38: 1970 Television Industry | In the early 1970s the Fcc Continued restrictive polices by enacting regulations, that limited the ability of cable. | In 1972 Charles Dolan And Gerald leuh of sterling mahatton cable launched the nations first pay-tv network, HBO ( Home Box Office) ). This venture led to the creation of a national satellite distribution system that used a newly approved domestic satellite transmission.

39: By:Rebekah | The Vietnam War was the first '" Television war".. The medium was in infancy during the Korean Conflict . | What was the effect of television on the development and the outcome of the war?? The conventional wisdom has generally been that for Better OR worse it was a Anti-war Influence..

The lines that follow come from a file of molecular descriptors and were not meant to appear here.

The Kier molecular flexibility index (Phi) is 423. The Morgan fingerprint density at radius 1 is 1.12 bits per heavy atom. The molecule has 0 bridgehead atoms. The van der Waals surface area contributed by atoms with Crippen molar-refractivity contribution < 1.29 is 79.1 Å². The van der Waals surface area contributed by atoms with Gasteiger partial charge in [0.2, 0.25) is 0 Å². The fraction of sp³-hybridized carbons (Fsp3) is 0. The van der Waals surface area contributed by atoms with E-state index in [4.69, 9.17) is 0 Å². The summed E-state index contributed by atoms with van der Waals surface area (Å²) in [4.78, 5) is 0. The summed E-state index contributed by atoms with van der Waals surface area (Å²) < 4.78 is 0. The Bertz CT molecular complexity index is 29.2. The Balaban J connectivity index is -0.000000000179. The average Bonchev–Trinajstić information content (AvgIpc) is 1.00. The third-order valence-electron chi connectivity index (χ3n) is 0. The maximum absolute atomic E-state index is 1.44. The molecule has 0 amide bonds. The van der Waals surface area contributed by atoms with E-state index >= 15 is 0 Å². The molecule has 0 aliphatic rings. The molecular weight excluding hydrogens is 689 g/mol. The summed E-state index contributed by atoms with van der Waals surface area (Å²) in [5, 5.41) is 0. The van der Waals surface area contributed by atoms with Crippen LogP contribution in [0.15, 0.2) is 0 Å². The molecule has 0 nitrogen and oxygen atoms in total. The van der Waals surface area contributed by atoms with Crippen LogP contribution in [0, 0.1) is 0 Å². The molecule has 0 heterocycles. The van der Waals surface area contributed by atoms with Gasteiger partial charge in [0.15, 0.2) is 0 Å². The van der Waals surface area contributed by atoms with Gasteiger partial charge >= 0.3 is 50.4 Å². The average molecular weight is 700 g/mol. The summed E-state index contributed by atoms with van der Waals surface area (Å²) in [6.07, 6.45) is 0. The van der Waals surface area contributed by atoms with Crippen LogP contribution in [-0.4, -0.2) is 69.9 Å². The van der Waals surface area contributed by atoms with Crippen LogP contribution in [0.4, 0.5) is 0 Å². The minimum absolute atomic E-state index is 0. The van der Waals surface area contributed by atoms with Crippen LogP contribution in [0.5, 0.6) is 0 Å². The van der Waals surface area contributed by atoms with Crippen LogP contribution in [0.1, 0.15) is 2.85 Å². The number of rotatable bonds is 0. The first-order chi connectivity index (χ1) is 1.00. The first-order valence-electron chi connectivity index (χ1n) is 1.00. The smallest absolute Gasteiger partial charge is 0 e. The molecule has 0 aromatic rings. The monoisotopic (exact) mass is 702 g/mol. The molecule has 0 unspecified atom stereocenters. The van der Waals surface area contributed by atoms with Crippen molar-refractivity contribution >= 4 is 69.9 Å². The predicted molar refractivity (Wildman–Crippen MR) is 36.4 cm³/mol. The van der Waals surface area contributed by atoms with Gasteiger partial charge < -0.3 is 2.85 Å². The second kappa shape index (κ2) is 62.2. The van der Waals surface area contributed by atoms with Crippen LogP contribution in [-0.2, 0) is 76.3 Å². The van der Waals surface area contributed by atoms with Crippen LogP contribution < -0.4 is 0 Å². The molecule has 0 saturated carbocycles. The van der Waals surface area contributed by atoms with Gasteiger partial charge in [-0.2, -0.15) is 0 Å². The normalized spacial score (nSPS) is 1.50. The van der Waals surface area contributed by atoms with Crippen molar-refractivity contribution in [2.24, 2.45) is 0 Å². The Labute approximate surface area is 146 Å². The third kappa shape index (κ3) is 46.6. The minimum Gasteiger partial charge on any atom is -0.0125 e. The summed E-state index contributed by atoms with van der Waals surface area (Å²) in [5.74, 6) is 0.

40: TV Works Cited | Kasen | Kylie http://en.wikipedia.org/wiki/1946_in_television http://www.earlytelevision.org/prewar.html http://history.journalism.ku.edu/1940/1940.shtml | www.thehistoryoftelevision.com/tv_facts http://inventors.about.com/od/tstartinventions/a/television_time_3.htm http://yourdailyfacts.com/your-daily-facts-about-television/

41: Trevor www.infoplease.com/askeds/television-first-presidential-debate.html www.museum.tv/eotvsection.php?entrycode=kennedy-nixon en.wikipedia.org/wiki/Telstar www.nasa.gov/ British_television_Apollo_11_coverage | Rebekah http://www.ncta.com/About/About/HistoryofCableTelevision.aspx